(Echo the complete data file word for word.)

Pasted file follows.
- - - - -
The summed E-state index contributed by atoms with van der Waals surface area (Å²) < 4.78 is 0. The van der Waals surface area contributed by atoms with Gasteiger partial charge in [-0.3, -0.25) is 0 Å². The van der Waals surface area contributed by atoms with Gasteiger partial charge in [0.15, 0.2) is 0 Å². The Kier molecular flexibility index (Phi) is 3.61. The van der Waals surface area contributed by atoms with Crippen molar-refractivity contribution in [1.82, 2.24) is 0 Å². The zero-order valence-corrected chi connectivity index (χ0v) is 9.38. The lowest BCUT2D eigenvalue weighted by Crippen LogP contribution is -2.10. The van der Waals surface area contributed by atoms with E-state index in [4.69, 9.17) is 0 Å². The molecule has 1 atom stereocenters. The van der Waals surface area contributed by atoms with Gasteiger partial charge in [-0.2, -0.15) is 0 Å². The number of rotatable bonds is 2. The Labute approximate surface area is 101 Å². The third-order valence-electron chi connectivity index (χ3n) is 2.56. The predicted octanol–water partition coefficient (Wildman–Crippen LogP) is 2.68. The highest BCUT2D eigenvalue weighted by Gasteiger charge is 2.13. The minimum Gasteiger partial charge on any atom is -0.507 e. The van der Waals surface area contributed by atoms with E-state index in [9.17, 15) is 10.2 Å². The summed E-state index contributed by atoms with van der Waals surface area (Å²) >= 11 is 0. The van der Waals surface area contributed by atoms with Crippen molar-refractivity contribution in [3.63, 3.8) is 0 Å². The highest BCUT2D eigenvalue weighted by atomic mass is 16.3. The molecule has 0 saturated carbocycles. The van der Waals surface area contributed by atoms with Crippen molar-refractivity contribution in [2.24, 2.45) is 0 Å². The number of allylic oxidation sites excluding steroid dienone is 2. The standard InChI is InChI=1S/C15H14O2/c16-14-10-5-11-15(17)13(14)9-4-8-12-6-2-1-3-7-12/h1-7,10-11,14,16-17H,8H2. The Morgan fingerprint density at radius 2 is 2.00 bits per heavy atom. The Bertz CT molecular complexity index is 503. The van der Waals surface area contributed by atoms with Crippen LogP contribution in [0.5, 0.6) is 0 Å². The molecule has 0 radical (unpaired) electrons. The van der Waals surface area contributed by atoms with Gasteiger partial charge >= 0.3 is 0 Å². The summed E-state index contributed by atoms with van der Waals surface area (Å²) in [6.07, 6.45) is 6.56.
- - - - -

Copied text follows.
The summed E-state index contributed by atoms with van der Waals surface area (Å²) < 4.78 is 0. The van der Waals surface area contributed by atoms with Gasteiger partial charge in [-0.3, -0.25) is 0 Å². The van der Waals surface area contributed by atoms with Gasteiger partial charge in [0.15, 0.2) is 0 Å². The Kier molecular flexibility index (Phi) is 3.61. The van der Waals surface area contributed by atoms with Crippen molar-refractivity contribution in [1.82, 2.24) is 0 Å². The zero-order valence-corrected chi connectivity index (χ0v) is 9.38. The lowest BCUT2D eigenvalue weighted by Crippen LogP contribution is -2.10. The van der Waals surface area contributed by atoms with E-state index in [4.69, 9.17) is 0 Å². The molecule has 1 atom stereocenters. The van der Waals surface area contributed by atoms with Gasteiger partial charge in [-0.2, -0.15) is 0 Å². The number of rotatable bonds is 2. The Labute approximate surface area is 101 Å². The third-order valence-electron chi connectivity index (χ3n) is 2.56. The predicted octanol–water partition coefficient (Wildman–Crippen LogP) is 2.68. The highest BCUT2D eigenvalue weighted by Gasteiger charge is 2.13. The minimum Gasteiger partial charge on any atom is -0.507 e. The van der Waals surface area contributed by atoms with E-state index in [9.17, 15) is 10.2 Å². The summed E-state index contributed by atoms with van der Waals surface area (Å²) >= 11 is 0. The van der Waals surface area contributed by atoms with Crippen molar-refractivity contribution in [3.63, 3.8) is 0 Å². The highest BCUT2D eigenvalue weighted by atomic mass is 16.3. The molecule has 0 saturated carbocycles. The van der Waals surface area contributed by atoms with Crippen molar-refractivity contribution in [2.24, 2.45) is 0 Å². The number of allylic oxidation sites excluding steroid dienone is 2. The standard InChI is InChI=1S/C15H14O2/c16-14-10-5-11-15(17)13(14)9-4-8-12-6-2-1-3-7-12/h1-7,10-11,14,16-17H,8H2. The Morgan fingerprint density at radius 2 is 2.00 bits per heavy atom. The Bertz CT molecular complexity index is 503. The van der Waals surface area contributed by atoms with Crippen LogP contribution in [0.5, 0.6) is 0 Å². The molecule has 0 radical (unpaired) electrons. The van der Waals surface area contributed by atoms with Gasteiger partial charge >= 0.3 is 0 Å². The summed E-state index contributed by atoms with van der Waals surface area (Å²) in [6.07, 6.45) is 6.56.